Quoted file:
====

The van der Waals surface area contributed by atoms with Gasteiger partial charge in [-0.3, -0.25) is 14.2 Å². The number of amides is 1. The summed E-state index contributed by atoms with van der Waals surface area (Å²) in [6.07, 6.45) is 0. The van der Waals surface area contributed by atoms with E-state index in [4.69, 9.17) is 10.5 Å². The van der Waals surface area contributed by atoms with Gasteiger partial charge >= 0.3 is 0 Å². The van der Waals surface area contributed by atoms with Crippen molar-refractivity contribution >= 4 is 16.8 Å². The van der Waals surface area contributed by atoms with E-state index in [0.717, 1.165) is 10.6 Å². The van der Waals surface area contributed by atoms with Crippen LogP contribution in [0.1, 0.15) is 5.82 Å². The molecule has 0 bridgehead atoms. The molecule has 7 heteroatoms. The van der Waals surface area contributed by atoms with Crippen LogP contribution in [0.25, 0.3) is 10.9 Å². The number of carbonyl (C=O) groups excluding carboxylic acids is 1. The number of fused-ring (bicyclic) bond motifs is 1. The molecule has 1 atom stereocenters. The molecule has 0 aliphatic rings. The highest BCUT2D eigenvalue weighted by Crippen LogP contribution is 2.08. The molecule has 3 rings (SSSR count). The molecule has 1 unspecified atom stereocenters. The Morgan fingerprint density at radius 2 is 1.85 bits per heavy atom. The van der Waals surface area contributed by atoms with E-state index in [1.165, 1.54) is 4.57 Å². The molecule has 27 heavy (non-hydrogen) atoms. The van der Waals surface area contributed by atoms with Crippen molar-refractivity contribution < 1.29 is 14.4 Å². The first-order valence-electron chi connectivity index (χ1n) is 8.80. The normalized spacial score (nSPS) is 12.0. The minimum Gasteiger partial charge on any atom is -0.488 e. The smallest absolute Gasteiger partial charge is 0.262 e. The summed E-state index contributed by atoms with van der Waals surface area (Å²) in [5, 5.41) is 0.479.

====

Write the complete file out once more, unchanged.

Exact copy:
The van der Waals surface area contributed by atoms with Gasteiger partial charge in [-0.3, -0.25) is 14.2 Å². The number of amides is 1. The summed E-state index contributed by atoms with van der Waals surface area (Å²) in [6.07, 6.45) is 0. The van der Waals surface area contributed by atoms with E-state index in [4.69, 9.17) is 10.5 Å². The van der Waals surface area contributed by atoms with Gasteiger partial charge >= 0.3 is 0 Å². The van der Waals surface area contributed by atoms with Crippen molar-refractivity contribution >= 4 is 16.8 Å². The van der Waals surface area contributed by atoms with E-state index in [0.717, 1.165) is 10.6 Å². The van der Waals surface area contributed by atoms with Crippen LogP contribution in [0.1, 0.15) is 5.82 Å². The molecule has 0 bridgehead atoms. The molecule has 7 heteroatoms. The van der Waals surface area contributed by atoms with Crippen LogP contribution in [0.25, 0.3) is 10.9 Å². The number of carbonyl (C=O) groups excluding carboxylic acids is 1. The number of fused-ring (bicyclic) bond motifs is 1. The molecule has 1 atom stereocenters. The molecule has 0 aliphatic rings. The highest BCUT2D eigenvalue weighted by Crippen LogP contribution is 2.08. The molecule has 3 rings (SSSR count). The molecule has 1 unspecified atom stereocenters. The Morgan fingerprint density at radius 2 is 1.85 bits per heavy atom. The van der Waals surface area contributed by atoms with E-state index in [1.165, 1.54) is 4.57 Å². The molecule has 27 heavy (non-hydrogen) atoms. The van der Waals surface area contributed by atoms with Crippen molar-refractivity contribution < 1.29 is 14.4 Å². The first-order valence-electron chi connectivity index (χ1n) is 8.80. The normalized spacial score (nSPS) is 12.0. The minimum Gasteiger partial charge on any atom is -0.488 e. The smallest absolute Gasteiger partial charge is 0.262 e. The summed E-state index contributed by atoms with van der Waals surface area (Å²) in [5, 5.41) is 0.479.